Prose and Kohn: Riverview boys’ basketball has a bright future | sarasota

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For a while, it looked like the boys’ basketball team at Riverview High was going to pull off a huge comeback.

The Rams (21-8) trailed Windermere High (21-6) by 11 points at halftime Tuesday night in a Class 7A regional semifinal. The Rams were the top seed and hosted the game, but in many ways Windermere was the favorite. No small reason for that was Wolverines junior Sean Stewart, a Duke commitment ranked the No. 28 player in his class by the 247Sports Composite.

Riverview hung with the Wolverines in the first quarter, even taking the lead in the end, but an 18-1 run from Windermere in the second quarter put the Rams in bad shape.

And yet, there was a moment. Riverview started playing better defense and taking better shots in the third quarter. A three-pointer from senior guard Pete Goldberg cut Windermere’s lead to five points, 43-38, in the third quarter. The packed crowd went crazy. A group of Riverview students even showed off the letters “RAMS” they had painted on their chests. The quarter ended with the Rams down eight, a comeback well within reach.

It wasn’t meant to be. Stewart took over in the fourth quarter, finishing with 18 points, and the Rams began to press, missing shots they normally do. The final score, 61-48, belies how close the game was when the Rams were playing their best.

“We just couldn’t get over the bump,” Rams coach Rudy Fraraccio said. “We only faced five or six guys and they emptied their tanks. I’m happy with our efforts. … It was a good season. But not a good second quarter.”

Primary hitter Jaron Glover led the Rams with 14 points. Freshman winger Jamier Jones had 11 points and Goldberg had 10 points.

The loss will be a heartbreaking one, but Rams fans have plenty to be excited about the program’s future. The team had nine new players this year, including world freshman Jones. They would always take a while to gel. They will lose heart and soul players such as Goldberg and forward Jackson Dawson – who, I must add, had a pretty impressive rebound off Stewart in the fourth quarter, snatching the ball from him – as well as Glover, who added athletics in the post this year and is heading to Michigan State for football. But being able to build around Jones and junior Jason Jackson means the Rams will continue to be competitive.

That’s no mean feat in the Rams’ home region, which is one of the toughest in Florida of any class. Outside of Windermere and the Rams, the area also includes Dr. Phillips High, which includes Kansas clerk Ernest Udeh Jr., and Olympia High, which includes uncommitted four-star Edgerrin “Jizzle” James Jr. is the son of Hall of Fame Indianapolis Colts running back Edgerrin James. You have my permission to feel ancient. I certainly do.) All that talent will make future seasons a dogfight after the playoffs. Fraraccio knows it. That’s why he’s proud his team have come this far, even though he feels they could have gone even further with some retrospective tweaks.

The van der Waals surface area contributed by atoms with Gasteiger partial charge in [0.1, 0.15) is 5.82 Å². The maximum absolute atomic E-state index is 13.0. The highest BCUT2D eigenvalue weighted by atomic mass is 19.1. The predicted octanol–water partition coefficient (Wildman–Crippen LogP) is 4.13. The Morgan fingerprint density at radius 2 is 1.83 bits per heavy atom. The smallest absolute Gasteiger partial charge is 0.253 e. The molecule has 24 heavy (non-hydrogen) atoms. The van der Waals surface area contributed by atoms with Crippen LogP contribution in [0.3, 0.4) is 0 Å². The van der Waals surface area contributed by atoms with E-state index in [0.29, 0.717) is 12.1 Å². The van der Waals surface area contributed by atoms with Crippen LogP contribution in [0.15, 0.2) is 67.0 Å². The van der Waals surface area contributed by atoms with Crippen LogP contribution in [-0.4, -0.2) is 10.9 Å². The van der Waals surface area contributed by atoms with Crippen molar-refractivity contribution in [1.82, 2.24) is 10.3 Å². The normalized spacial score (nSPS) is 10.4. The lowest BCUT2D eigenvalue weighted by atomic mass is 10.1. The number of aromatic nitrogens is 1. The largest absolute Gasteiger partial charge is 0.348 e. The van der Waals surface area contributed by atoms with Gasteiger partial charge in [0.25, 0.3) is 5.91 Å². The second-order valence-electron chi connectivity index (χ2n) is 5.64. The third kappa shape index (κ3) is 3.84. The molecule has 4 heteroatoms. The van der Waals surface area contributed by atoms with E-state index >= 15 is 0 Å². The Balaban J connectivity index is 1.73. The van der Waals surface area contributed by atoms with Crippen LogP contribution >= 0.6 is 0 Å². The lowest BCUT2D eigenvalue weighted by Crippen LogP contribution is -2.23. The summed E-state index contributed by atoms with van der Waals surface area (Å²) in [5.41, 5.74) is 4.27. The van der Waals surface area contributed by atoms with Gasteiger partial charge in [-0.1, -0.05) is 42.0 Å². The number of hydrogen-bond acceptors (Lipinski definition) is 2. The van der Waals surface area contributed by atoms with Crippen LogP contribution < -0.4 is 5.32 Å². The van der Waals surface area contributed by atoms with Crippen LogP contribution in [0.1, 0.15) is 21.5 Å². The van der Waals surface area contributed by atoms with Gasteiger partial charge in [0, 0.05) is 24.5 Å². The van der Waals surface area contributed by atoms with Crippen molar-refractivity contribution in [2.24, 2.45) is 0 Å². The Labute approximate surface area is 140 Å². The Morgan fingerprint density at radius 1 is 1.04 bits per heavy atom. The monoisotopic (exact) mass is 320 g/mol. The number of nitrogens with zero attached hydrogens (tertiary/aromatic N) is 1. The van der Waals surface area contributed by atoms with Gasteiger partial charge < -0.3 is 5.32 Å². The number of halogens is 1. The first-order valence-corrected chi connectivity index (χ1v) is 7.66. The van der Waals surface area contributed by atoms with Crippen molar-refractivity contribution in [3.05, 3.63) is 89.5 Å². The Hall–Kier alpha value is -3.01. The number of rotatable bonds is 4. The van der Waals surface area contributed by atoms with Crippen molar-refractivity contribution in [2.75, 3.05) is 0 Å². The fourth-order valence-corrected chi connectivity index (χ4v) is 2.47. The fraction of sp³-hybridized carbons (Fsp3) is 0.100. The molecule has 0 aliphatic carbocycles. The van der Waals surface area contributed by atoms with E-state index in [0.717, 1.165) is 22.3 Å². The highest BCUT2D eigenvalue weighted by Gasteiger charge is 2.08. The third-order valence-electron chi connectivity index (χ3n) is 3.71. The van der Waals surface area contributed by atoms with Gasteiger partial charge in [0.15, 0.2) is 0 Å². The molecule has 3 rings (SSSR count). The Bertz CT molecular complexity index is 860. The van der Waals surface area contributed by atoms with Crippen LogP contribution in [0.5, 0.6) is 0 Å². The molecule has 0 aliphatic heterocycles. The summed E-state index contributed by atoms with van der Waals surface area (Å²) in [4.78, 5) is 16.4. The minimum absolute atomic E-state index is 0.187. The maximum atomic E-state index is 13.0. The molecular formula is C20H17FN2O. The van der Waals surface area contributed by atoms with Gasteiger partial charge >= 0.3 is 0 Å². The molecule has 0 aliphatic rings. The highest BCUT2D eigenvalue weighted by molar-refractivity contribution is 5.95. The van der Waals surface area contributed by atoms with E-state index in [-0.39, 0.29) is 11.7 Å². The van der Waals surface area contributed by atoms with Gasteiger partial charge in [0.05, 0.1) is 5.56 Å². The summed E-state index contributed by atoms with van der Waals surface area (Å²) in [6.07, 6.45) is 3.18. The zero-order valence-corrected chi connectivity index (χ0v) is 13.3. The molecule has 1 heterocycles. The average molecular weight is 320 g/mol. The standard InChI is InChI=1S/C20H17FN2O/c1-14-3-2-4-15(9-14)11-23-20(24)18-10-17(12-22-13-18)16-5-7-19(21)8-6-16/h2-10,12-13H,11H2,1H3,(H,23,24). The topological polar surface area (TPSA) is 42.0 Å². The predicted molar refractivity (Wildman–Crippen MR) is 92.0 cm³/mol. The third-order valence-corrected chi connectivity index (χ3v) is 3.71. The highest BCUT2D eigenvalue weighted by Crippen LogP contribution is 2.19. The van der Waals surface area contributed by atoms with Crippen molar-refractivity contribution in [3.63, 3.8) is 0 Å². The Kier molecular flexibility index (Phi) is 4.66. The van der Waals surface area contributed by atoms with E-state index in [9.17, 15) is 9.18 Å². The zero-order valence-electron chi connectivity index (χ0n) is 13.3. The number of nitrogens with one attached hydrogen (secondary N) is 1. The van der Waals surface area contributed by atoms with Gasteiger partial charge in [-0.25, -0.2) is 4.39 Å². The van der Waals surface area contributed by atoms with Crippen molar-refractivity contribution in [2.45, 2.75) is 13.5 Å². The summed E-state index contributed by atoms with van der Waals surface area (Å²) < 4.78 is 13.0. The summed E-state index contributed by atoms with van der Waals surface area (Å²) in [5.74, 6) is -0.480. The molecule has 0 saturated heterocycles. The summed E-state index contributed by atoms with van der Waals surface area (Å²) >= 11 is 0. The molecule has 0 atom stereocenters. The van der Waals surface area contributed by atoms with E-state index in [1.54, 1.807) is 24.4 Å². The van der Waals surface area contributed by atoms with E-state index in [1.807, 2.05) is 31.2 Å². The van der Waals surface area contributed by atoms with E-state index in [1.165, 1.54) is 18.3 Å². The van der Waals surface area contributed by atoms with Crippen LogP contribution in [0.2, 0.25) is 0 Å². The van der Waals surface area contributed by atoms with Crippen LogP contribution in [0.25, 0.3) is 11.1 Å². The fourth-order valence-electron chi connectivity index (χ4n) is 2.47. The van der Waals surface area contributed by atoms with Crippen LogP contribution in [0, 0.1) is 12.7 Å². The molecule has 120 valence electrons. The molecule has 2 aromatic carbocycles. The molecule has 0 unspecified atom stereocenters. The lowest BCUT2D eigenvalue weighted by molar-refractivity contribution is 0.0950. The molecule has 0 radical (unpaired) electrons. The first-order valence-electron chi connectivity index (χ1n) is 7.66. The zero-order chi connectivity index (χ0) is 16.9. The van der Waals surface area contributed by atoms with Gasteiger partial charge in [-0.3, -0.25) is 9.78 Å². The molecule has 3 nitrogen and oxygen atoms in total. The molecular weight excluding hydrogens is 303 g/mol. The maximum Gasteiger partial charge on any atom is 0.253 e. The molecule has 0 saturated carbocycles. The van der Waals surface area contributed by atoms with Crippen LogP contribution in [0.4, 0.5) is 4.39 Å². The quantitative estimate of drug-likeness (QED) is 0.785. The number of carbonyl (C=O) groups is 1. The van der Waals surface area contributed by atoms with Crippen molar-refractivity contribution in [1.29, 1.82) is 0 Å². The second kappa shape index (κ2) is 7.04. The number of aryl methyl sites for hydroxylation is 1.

“We stumbled out of the gate, but we had some good experiences and brought another district championship to Riverview High,” Fraraccio said. “But I wish I had that one.”

Aside from the women’s basketball semifinals and individual wrestling championships, which will end next weekend, the winter sports season is now over. With this, high school sports fans can turn their attention to spring, which has already started with a bang.

Riverview fans unhappy with the end of the men’s basketball team can take solace in the school’s baseball team, which started its season Monday with an 8-2 win over Braden River High. Pip Smalley, one of the players I mentioned in my spring preview last week, has already started to prove me right. Smalley, a senior, went two-for-three with two triples and two RBIs in the victory. The Rams used five pitchers and four of them kept the Pirates scoreless, a good sign for their bullpen depth.

I also want to salute the Sarasota boys’ lacrosse team, who have won another game since my last column. The team actually came close to starting 3-0 but lost 11-8 to Northside Christian on February 19. Again, it’s a program that went 1-11 in 2021, it’s the first real season there is. The work head coach Christian Dombovari has done to make the Sailors competitive in such a short time is impressive.

Finally, I wanted to end on a quirk. It’s been a while since I’ve seen something like this. The Sarasota Christian baseball team started its season with a 23-2 win over Port Charlotte Community School on Tuesday. An impressive score all by itself. What if I told you that in that win, three Blazers pitchers combined for a no-hitter? Yes, despite giving up multiple runs, the Blazers didn’t allow PCCS to get a hit. Sarasota Christian pitchers Alexander Hefti, a sophomore, James Featherston, a freshman, and Randall Collins, a freshman, were responsible for the feat. They combined to walk five batters and somehow two of them scored without the help of a hit. I don’t want to dwell too much on this part because it takes away from the “no batter” part, but it’s just as interesting in its own way.

I don’t know if the fact that the game ended after four innings because of the mercy rule makes it all more or less unbelievable, but it does make it more unique. There’s also a lesson to be learned: whenever you attend a sporting event, you never know what you’re going to see.

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